Last week, I was challenged to create a survey to send out to my community of practice to help increase my understanding and knowledge of a wicked problem of practice (WPP). WPPs are identified each year in the Horizon Reports and I had chosen to examine the problem of “scaling innovation” that was discussed in 2015. This WPP felt particularly relevant to me because I co-facilitated a session at SXSWedu last year of the same name and my current role involves a lot of work to try and scale innovation slowly in my own school context and beyond via global initiatives.

Luckily, I had support in tackling such a tricky problem. I am working with another educator (an awesome teacher in VA!) for this project, which will culminate with a white paper. We decided that it would be informative to send the same survey to both of our school communities, since we work in very different settings (i.e,. private and public schools), and also to our PLNs. We made this choice because we felt that in order to truly gain a deeper understanding of scaling innovation and how and why it is a WPP, we needed to talk to a larger, more diverse population that could inform us about issues that would affect scaling or growing innovation beyond any one school or geographic area.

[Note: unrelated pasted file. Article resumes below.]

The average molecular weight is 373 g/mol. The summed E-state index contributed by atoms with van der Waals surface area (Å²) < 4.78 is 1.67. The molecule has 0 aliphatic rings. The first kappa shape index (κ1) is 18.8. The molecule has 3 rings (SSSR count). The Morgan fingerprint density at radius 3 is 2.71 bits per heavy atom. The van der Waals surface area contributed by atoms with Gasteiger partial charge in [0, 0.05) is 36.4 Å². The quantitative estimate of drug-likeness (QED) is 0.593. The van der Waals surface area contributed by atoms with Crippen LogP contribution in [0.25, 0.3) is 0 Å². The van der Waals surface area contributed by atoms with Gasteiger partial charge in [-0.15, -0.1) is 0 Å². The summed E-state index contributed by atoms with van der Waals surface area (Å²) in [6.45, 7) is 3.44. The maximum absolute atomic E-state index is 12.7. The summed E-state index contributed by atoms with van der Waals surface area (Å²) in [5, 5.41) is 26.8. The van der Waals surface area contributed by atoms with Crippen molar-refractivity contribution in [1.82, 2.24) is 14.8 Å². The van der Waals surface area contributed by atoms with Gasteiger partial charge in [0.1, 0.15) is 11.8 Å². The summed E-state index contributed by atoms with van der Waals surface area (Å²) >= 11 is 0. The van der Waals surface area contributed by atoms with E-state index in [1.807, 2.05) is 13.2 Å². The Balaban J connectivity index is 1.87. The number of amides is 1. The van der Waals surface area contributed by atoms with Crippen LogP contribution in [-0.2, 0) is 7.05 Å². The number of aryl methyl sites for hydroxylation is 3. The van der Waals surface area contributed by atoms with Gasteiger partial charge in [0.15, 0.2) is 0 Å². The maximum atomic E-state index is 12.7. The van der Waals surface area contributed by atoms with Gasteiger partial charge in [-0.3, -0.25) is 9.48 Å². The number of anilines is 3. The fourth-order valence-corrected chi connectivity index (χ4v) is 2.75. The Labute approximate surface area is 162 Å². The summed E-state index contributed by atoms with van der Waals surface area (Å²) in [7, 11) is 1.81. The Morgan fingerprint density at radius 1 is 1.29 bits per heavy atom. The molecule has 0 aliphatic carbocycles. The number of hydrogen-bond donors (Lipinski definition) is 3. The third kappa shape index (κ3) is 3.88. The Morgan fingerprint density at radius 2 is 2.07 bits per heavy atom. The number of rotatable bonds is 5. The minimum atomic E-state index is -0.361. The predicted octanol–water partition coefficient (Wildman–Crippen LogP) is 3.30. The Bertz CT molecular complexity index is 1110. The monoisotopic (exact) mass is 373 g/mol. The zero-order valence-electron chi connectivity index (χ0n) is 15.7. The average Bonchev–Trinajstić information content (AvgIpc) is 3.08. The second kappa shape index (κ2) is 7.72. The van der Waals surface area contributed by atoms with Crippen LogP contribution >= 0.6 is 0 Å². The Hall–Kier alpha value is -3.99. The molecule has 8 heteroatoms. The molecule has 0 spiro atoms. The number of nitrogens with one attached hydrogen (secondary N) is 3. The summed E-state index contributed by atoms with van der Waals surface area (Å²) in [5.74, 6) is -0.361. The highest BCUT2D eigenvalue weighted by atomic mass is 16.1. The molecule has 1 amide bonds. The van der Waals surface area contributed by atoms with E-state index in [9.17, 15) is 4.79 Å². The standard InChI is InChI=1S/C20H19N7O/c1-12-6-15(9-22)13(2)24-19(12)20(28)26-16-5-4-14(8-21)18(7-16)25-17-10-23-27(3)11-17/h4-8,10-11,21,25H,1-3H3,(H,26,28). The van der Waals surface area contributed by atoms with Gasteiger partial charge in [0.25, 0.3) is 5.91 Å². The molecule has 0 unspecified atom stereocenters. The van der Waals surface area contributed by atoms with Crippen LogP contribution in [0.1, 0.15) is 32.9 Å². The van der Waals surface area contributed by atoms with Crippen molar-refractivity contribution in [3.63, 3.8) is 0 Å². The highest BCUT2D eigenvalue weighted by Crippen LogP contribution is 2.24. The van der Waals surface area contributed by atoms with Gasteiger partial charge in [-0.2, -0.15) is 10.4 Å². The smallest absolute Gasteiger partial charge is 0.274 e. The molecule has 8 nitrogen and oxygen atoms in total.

We crafted questions that would help us understand the background data of our participants, as well as their interest towards innovation, and the challenges they might be experiencing when trying to scale it or create change. Check out this Google Doc for my analysis of the survey results.

Ultimately, we found that over 90% of participants believe their schools need to innovate and these educators are willing to help make that happen.

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Yet, they still face large challenges, such as time, funding, and culture and there are also large gaps between what educators are aware of in terms of innovative practice and what they have (and possibly are able) to implement, possibly due to constraints they named in the survey.

This suggests that scaling innovation truly is a wicked problem that involves a huge range of variables and has no “right” or “wrong” answer but must be endlessly explored because each effort to scale innovation is unique and novel. Are you working to scale innovation in your school? What ideas have you explored or prototyped?